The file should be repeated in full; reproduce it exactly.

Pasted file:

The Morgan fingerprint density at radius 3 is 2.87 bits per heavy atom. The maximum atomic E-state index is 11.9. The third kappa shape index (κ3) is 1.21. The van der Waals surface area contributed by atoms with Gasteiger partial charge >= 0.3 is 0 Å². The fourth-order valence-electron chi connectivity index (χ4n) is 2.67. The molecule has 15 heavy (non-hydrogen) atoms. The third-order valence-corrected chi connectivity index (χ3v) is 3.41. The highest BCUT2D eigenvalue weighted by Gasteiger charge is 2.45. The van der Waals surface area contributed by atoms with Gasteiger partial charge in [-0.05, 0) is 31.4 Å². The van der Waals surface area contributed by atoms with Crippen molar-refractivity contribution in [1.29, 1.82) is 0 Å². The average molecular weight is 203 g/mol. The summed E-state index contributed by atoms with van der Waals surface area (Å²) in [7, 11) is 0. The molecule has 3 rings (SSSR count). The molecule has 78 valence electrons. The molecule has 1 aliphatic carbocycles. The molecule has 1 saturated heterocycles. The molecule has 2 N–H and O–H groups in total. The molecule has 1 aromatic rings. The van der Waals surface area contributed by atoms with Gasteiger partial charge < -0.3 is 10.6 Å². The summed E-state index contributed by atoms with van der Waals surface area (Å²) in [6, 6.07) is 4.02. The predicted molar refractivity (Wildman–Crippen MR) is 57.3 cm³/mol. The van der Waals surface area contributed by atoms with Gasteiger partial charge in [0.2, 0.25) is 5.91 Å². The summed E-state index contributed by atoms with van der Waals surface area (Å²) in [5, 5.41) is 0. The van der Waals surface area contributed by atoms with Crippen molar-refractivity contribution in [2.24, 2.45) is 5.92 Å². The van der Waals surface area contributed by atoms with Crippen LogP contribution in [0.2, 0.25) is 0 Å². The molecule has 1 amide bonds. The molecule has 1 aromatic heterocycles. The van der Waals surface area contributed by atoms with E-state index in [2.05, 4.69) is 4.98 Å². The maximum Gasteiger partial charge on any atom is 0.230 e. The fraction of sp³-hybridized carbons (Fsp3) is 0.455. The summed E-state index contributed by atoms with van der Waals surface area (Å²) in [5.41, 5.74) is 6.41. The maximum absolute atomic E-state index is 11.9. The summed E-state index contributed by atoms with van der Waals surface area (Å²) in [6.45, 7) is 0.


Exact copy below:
The Morgan fingerprint density at radius 3 is 2.87 bits per heavy atom. The maximum atomic E-state index is 11.9. The third kappa shape index (κ3) is 1.21. The van der Waals surface area contributed by atoms with Gasteiger partial charge >= 0.3 is 0 Å². The fourth-order valence-electron chi connectivity index (χ4n) is 2.67. The molecule has 15 heavy (non-hydrogen) atoms. The third-order valence-corrected chi connectivity index (χ3v) is 3.41. The highest BCUT2D eigenvalue weighted by Gasteiger charge is 2.45. The van der Waals surface area contributed by atoms with Gasteiger partial charge in [-0.05, 0) is 31.4 Å². The van der Waals surface area contributed by atoms with Crippen molar-refractivity contribution in [1.29, 1.82) is 0 Å². The average molecular weight is 203 g/mol. The summed E-state index contributed by atoms with van der Waals surface area (Å²) in [7, 11) is 0. The molecule has 3 rings (SSSR count). The molecule has 78 valence electrons. The molecule has 1 aliphatic carbocycles. The molecule has 1 saturated heterocycles. The molecule has 2 N–H and O–H groups in total. The molecule has 1 aromatic rings. The van der Waals surface area contributed by atoms with Gasteiger partial charge < -0.3 is 10.6 Å². The summed E-state index contributed by atoms with van der Waals surface area (Å²) in [6, 6.07) is 4.02. The predicted molar refractivity (Wildman–Crippen MR) is 57.3 cm³/mol. The van der Waals surface area contributed by atoms with Gasteiger partial charge in [0.2, 0.25) is 5.91 Å². The summed E-state index contributed by atoms with van der Waals surface area (Å²) in [5, 5.41) is 0. The van der Waals surface area contributed by atoms with Crippen molar-refractivity contribution in [2.24, 2.45) is 5.92 Å². The van der Waals surface area contributed by atoms with Crippen LogP contribution in [0.2, 0.25) is 0 Å². The molecule has 1 amide bonds. The molecule has 1 aromatic heterocycles. The van der Waals surface area contributed by atoms with E-state index in [2.05, 4.69) is 4.98 Å². The maximum Gasteiger partial charge on any atom is 0.230 e. The fraction of sp³-hybridized carbons (Fsp3) is 0.455. The summed E-state index contributed by atoms with van der Waals surface area (Å²) in [5.41, 5.74) is 6.41. The maximum absolute atomic E-state index is 11.9. The summed E-state index contributed by atoms with van der Waals surface area (Å²) in [6.45, 7) is 0.